Sassuolo may not be the sternest opposition Walter Mazzarri's Inter Milan will face, but a 7-0 away shoeing of any side cannot be overlooked regardless of context. Inter have announced their intent to challenge for the title in grand style with the win, particulary compared with Juventus labouring to get past a Hellas Verona side at home by a single goal.
Of course, that may say much about the two sides. Juventus' ability to win regardless of circumstances, how well they're playing, or how doomed they appear, will probably remain with them until the end times. Inter, meanwhile, have scant resources and are a generally shaky side probably still suffering from the carnage of the end of last season. It's easier to see these victories as more the equivalent of a PTSD-induced rampage, doling out arbitrary, merciless thrashings to innocents, rather than a calm, disciplined performance of a new era.
On paper, Mazzarri's squad don't appear to have the squad depth to back up their ambitions by grinding through the bad patches, and in practice, it remains to be seen whether they can match Juventus' phenomenal mental resources. For a comparison of potential attitudes, compare the snarling, skinheaded patrolling of the Juve backline by Giorgio Chiellini to the gambolling of the admittedly adorable but also utterly gormless Andrea Ranocchia.
Mazzarri could find something in there to drag them out into a real fight, and they can probably produce enough impressive results to really worry Juventus, particularly with the return of Diego Milito, but they probably have one more step to go in their development to win the title. That, however, is a prediction. That they are title challengers is now simply objective fact.
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The other team to announce their arrival to the tier of Serie A title challengers yesterday were of course Napoli. That's something of a misnomer, as the club put up a brave enough fight last year, but with Edinson Cavani out of the door and Rafael Benitez in, there was always the potential that Mazzarri's legacy could soon collapse.
That appears to not be the case - Napoli finally won at the San Siro against AC Milan yesterday, and ominously, they did so with their best player, Marek Hamsik, not having an exceptional game. The team were often over-reliant on their key players last year, and while his replacement Goran Pandev was typically far worse, Gonzalo Higuain did a fine job in replicating Cavani's great talent of scoring goals from very little.
It's very unlikely that Higuain will prove as consistent or reliable as the departed Uruguayan, but José Callejon, Dries Mertens and the improved Lorenzo Insigne should give Napoli the firepower they need to put up a strong challenge this year. Carlos Tevez has not quite had the effect at Juventus that he might have - he will surely click eventually, but even with that addition, their challengers could be taking much bigger steps this year.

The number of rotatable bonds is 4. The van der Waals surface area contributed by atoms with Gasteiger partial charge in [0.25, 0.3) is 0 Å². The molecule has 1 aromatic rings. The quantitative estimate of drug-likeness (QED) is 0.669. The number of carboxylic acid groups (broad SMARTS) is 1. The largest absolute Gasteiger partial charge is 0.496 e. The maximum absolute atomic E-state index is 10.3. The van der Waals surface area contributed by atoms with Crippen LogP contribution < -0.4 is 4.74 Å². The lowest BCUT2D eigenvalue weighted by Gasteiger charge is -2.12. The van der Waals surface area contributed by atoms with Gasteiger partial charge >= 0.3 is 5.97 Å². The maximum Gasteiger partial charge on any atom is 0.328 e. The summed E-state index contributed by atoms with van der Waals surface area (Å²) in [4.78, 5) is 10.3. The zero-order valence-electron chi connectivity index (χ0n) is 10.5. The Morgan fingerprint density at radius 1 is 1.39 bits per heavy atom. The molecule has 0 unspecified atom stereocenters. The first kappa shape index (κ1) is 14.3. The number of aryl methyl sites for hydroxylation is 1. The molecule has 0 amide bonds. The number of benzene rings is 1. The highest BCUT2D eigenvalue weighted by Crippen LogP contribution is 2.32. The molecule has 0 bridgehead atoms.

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Elsewhere, Tottenham Hotspur also probably declared themselves contenders for the Premier League title, although this did have something to do with events elsewhere. A 1-0 win against a newly-promoted side isn't enough to get people excited usually, but it was looking like a sad repeat of a period which many had hoped the Christian Eriksen-inspired display of the last round of fixtures had put to bed: Spurs were dominant but unable to find a way through against a determined defence. Then, however, came Paulinho, and Spurs' best start to the season since their hallowed days of the 1960s. They are also, along with that, just behind Arsenal, who also look like putting down a real challenge this year.
The two sides are not without flaws. Tottenham are still light on strikers, with Roberto Soldado not really of sufficient quality for a team that would have designs on winning the title. The same can be said of Olivier Giroud, and while Spurs' depth is without question, the amount of truly top-tier talent they have is not. The reverse is true of Arsenal, who are one injury from having a worse squad than last year.
If these teams were going up against the best Manchester United, Manchester City, or Chelsea season-long performances of the past few years, they wouldn't get close. But all three are struggling with various problems (City to a lesser extent after today, although they have hardly set the world alight in any game so far) and it seems that if a surprise grab for the title is going to be made, it will be this year.
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And another! Finally, Monaco were well worth their point at the Parc des Princes, the slightly disappointing affair being able to be boiled down to its roots for idiots, as Zlatan Ibrahimovic vs. Falcao, both trading goals in a 1-1 draw.
Considering Marseille's iffy start to the season, this is a very good thing. A real challenger, with enough resources and clout that Laurent Blanc cannot simply potter along safe in the assumption implosion will inevitably occur at some point in the season, will reveal much about Paris Saint-Germain, and whether they have the mentality to become a truly great side in their current incarnation.
Of more importance than the point may well be the loss of Thiago Silva - including that, the game counts as a win for the visitors. Barely a year into their reign at the helm of a supposed monopoly, things are already looking shaky in the capital.